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Homily for Closing Mass of Golden Jubilee of SECAM, 28 July 2019, KAMPALA
Jul 30, 2019








KAMPALA, UGANDA -

As we conclude today the celebration of SECAM golden Jubilee, allow me, to share some insights suggested by today’s readings. One striking thing about today’s first reading is that between Abraham and God roles seem to have been. Usually it is human beings who themselves are weak and sinners who are quick to judge and rush to condemn another weak and sinful people, and God who has not sin is the one who shows mercy and gives a second chance. We remember this from the scene of a woman caught in adultery where men who like her are sinful are after her blood, and Jesus who has no sin showing mercy.

 

That it is how it usually is, but in  today’s readings it God who is raging with anger against the people of Gomorrah for their sinful ways and is out to destroy them, and Abraham the human keeps pleading and bargaining with God, and at the end the people of Sodom and Gomorrah are spared, God does not destroy them, thanks to bargaining plea of Abraham. I do not know what to make out of this change of roles, God appearing to be full revenge while a mere human being in the form of Abraham appears to be the one mercifully resolving the situation.

 

What I would like to note is that the reason for the success of Abraham in pleading with God is that although Sodom and Gomorrah had sinful people, there were still a few good people, and on account of  those few good  people the cities of Sodom and Gomorrah were saved. What does this mean for us as we celebrate 50 years of SECAM ? At personal level I think it means we must never tire of being good and doing good, even though we may feel that we are going against the stream. We must continue to do what is good in our moral life, even though we maybe laballed as old fashioned.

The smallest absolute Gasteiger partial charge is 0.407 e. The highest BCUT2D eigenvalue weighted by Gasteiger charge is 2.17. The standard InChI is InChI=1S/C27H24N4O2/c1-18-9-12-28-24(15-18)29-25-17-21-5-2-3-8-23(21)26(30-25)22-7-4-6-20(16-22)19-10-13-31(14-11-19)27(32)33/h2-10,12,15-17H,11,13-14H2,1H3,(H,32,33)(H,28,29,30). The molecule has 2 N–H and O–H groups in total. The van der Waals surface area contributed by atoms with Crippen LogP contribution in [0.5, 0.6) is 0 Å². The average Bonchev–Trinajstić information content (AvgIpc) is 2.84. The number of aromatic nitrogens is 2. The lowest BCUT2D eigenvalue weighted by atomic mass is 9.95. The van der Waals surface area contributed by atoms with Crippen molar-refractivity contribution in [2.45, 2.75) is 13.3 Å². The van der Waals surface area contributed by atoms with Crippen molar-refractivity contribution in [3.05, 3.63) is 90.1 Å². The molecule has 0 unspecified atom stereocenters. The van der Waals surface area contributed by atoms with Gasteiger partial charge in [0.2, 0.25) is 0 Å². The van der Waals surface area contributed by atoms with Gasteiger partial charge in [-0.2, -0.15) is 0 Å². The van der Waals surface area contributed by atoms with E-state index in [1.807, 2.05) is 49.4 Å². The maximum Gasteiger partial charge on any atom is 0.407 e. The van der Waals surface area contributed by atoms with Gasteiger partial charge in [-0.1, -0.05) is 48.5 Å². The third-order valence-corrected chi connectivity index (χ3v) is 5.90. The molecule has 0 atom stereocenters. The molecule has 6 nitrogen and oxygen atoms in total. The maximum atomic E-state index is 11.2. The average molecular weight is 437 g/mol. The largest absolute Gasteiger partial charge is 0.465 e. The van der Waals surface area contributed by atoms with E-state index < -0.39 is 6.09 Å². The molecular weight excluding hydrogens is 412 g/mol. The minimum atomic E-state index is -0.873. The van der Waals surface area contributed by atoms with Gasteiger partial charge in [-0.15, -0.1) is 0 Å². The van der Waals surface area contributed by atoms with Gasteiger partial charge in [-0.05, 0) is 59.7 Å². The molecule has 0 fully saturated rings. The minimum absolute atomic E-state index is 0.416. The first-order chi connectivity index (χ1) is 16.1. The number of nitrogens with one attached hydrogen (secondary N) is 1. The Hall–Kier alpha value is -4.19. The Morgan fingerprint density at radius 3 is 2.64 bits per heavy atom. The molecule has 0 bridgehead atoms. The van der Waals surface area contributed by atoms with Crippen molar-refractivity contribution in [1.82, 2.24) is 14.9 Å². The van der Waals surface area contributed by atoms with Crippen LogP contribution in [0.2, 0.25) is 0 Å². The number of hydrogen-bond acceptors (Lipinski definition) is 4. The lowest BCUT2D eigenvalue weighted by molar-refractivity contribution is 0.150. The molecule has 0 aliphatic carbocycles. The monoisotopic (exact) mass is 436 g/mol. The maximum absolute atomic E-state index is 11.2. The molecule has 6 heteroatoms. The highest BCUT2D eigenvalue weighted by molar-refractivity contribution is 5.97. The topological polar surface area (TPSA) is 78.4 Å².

This is very true for young people who are constantly presssurised to be like every body. To the young people as we  celebrate this Jubilee, in the light today’s first reading, keep doing what is good even if you are a minority because you will not only save yourself but you will also save others as well. This is also true for lay people in families, at work, in business and politics, where many people are taking the easy road of immediate gratification and self serving, Keep doing what is right, even if the majority are doing the opposite, because when you keep doing what is right, there is hope for the salvation of others as well. Be the light of the world and salt of the earth.

 

This situation of Sodom and Gomorrah as we celebrate 50 years of SECAM seem to be suggesting that we should neither be overly pessimistic or overly optimistic. Gomorrah and Sodom was bad, and for this reason God wanted to destroy it. But Abraham reminded God, that bad as Gomorrah and Sodom was, there was still something good in it. There is what is called Afro Pessimism where everything bad is associated with Africa. As a reaction to this Afro Pessimism there is what is called Afro Optimism, which tends to romanticize Africa as Paradise,

 

Today’s first readings applied to our context seems to suggest that we must neither be overly pessimistic or overly optimistic about Africa, but be Afro realistic. To see what is not going well, and to name for what it is, but also to see what is good, and to be encouraged by it. Building on the strenght of what is good, we can be encouraged to deal and overcome what is evil. At the opening Mass of this Jubilee the preacher eloquently noted good developments since 50 years which should propel us to move forward,, but in the same breath, he noted what is not going well, this is being Afro realistic.